Near the centre of the City there is a patch of dead ground that has been empty for a great many years, despite the fact that it could be potentially very useful land, given its location. According to official records there once stood a milliner’s shop in the now derelict space: a largish court surrounded by a number of other shops all facing outwards in a triangular shape to three hectic, busy roadways. Generations of Children have played there, having found ways to circumvent the unnoticed, locked door that blocks off the end of the alley connecting the courtyard to the outside world, but few others have set foot in that cloistered zone.
It is the kind of space you might see on a map and realise that you had never been to, even though it was just around from your house that you’d lived in all your life. It made sense, in retrospect, that there would be something there, but streets have a strange way of reshaping landscapes and deleting sections of them from public memory in the process. The door that leads to the courtyard is covered in many years of street grime, and there are often leaves and other detritus piled up at its foot; it’s the kind of door that may as well be a wall, and is therefore all the more interesting when you finally notice it.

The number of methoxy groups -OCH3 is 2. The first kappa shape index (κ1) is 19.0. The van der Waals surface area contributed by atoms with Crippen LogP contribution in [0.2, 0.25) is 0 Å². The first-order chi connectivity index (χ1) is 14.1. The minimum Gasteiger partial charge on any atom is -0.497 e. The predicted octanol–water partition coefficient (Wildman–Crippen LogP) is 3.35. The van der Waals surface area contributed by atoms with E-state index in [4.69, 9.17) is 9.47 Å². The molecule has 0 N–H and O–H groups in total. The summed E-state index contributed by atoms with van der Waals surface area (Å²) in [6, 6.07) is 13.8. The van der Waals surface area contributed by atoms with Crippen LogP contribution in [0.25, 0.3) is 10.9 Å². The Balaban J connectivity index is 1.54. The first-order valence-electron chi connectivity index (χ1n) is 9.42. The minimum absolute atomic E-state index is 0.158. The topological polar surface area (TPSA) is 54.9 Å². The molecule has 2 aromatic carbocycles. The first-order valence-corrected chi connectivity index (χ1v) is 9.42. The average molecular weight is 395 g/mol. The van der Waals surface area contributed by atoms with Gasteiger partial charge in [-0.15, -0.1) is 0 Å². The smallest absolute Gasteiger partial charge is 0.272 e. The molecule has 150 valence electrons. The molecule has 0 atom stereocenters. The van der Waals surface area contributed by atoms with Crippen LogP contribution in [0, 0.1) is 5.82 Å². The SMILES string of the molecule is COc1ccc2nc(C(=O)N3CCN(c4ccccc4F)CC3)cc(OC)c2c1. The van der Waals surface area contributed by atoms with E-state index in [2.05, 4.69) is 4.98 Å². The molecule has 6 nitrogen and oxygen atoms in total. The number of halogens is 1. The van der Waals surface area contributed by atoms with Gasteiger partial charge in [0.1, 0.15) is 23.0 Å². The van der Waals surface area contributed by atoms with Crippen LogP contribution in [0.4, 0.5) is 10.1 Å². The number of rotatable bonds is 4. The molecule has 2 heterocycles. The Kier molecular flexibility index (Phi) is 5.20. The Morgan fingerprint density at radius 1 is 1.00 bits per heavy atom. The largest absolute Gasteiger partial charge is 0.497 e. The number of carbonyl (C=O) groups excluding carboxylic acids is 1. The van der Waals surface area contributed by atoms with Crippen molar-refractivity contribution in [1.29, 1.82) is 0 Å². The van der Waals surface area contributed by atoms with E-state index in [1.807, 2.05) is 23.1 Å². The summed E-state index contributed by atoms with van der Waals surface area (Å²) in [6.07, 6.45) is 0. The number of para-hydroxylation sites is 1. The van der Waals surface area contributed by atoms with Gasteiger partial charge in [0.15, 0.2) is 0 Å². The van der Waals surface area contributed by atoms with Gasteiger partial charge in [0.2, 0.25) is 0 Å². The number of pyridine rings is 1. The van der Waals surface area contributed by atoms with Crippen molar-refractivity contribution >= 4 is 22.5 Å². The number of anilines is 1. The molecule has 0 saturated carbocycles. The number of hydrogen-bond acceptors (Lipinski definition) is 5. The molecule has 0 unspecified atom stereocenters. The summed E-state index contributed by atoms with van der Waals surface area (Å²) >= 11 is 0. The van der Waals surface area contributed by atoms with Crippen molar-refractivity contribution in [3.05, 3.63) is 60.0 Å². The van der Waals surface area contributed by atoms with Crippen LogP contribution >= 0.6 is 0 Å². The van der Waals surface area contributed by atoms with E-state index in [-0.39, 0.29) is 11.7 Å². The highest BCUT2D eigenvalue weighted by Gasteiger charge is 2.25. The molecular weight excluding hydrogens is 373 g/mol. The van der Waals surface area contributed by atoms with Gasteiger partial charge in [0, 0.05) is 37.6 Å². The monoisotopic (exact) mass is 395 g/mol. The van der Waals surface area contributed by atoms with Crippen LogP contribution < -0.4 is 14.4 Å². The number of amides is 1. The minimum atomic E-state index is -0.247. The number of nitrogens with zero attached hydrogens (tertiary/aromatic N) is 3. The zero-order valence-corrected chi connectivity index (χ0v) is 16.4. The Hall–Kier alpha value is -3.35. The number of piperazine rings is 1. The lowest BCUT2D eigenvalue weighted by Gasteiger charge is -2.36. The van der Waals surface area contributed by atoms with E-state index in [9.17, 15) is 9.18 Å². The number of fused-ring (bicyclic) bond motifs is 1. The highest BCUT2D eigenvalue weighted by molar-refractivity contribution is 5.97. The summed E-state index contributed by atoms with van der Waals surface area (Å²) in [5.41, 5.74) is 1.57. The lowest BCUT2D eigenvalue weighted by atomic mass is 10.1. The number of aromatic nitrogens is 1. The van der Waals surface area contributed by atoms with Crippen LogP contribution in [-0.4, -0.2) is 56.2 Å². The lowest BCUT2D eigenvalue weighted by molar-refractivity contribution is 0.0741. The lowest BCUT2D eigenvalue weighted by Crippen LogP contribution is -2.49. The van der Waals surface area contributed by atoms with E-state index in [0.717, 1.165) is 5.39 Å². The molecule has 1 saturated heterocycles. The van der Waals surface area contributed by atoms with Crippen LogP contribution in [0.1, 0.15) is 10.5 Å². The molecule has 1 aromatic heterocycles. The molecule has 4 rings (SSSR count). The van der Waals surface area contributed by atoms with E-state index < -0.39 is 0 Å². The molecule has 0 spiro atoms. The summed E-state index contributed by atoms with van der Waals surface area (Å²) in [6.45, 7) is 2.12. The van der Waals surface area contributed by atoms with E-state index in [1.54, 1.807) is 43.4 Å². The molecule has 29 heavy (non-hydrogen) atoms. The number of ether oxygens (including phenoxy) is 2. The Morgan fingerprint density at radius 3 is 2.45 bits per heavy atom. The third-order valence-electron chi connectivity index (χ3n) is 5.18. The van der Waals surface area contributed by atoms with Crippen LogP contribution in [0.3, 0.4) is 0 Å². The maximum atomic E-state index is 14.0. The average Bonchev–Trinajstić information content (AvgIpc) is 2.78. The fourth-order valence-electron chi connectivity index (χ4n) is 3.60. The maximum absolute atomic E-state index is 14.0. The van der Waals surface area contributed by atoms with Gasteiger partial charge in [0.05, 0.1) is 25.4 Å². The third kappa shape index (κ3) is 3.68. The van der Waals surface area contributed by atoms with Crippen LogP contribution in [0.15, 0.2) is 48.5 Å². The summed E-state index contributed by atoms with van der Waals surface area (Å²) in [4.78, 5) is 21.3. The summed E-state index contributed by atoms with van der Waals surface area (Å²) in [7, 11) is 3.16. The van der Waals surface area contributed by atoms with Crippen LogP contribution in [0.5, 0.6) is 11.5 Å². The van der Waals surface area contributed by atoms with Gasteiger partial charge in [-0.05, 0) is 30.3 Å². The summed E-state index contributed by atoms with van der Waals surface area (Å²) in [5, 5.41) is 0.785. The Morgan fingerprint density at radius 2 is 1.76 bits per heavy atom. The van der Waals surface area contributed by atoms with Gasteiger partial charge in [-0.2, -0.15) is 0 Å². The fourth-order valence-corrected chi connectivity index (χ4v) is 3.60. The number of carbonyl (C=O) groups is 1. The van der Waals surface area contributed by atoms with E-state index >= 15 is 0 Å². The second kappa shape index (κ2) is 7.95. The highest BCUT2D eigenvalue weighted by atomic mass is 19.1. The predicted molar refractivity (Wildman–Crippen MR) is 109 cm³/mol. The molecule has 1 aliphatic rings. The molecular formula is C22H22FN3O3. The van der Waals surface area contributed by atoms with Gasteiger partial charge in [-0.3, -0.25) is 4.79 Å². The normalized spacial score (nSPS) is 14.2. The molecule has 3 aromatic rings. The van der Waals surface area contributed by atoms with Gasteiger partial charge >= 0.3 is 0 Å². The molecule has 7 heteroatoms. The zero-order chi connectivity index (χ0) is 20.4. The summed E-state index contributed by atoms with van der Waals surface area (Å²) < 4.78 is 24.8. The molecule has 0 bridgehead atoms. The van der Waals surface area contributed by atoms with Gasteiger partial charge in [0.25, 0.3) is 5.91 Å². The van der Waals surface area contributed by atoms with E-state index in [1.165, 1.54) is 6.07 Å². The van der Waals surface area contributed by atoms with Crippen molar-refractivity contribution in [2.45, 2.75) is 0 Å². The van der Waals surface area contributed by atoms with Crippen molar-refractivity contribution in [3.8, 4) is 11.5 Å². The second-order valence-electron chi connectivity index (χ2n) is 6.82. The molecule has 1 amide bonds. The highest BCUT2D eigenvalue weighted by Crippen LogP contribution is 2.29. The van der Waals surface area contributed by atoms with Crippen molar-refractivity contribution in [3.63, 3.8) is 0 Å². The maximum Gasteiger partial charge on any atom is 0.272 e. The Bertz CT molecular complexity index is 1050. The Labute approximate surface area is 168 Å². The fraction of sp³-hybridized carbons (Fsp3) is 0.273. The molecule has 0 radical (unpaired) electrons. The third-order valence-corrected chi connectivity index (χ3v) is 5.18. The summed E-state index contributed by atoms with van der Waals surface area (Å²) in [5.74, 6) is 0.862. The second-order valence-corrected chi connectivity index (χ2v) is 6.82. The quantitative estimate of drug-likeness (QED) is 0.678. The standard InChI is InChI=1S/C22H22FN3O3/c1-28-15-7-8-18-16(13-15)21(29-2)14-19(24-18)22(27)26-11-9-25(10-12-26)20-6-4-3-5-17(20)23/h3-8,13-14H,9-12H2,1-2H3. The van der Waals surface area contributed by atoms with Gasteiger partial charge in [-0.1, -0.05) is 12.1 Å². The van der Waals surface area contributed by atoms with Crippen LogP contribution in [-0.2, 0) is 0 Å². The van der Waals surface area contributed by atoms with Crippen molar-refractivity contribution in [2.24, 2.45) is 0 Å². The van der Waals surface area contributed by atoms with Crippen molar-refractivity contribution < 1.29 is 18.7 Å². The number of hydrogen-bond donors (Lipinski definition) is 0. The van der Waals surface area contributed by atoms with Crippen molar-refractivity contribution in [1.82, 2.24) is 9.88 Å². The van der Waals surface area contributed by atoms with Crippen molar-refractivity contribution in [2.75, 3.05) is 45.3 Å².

In 1978 the door turned bright red. Behind it the passage was lit with florescent lamps, and ended in another red door. Behind that door was another world; for one day only the space was filled with luscious potted plants, exotic birds (kept from flying away with a net stretched between the surrounding roofs), and the sound of soft piano music played by Kittering Blanewold, artist and academic, author of the seminal The Importance of Liminality in the Transformation of Marginal Space in Post-Revolution Buentoille. Mood lighting was placed all around, and a small pond had somehow been added to the space.
The door was only red for three days, but a surprising number of people ventured, unbidden, through those two red doors. Many of the visitors would stop when they reached the other side, and turn back, thinking that they had stumbled into someone’s garden. Some would sit on the benches provided and listen to the music. Occasionally Blanewold would stop playing and a tranquility would descend on the courtyard, the bustling noise of the City held back, replaced by birdsong and the occasional ribbit of a frog, as the pond reflected shimmering ripples onto the surrounding foliage.
Since that first year, the red door has appeared only five times, the courtyard once again becoming dead after the third day each time. Last night someone switched the door once again. It will, in most likelihood, unlock at 6am this morning, opening this little incongruously peaceful oasis to the nosier members of the public once more.
Other festivals happening today:
- The Festival of the Cow and the Bean
- Yaddoslat’s Day of Gherkin Swallowing
- The Festival of Dampening the Pyre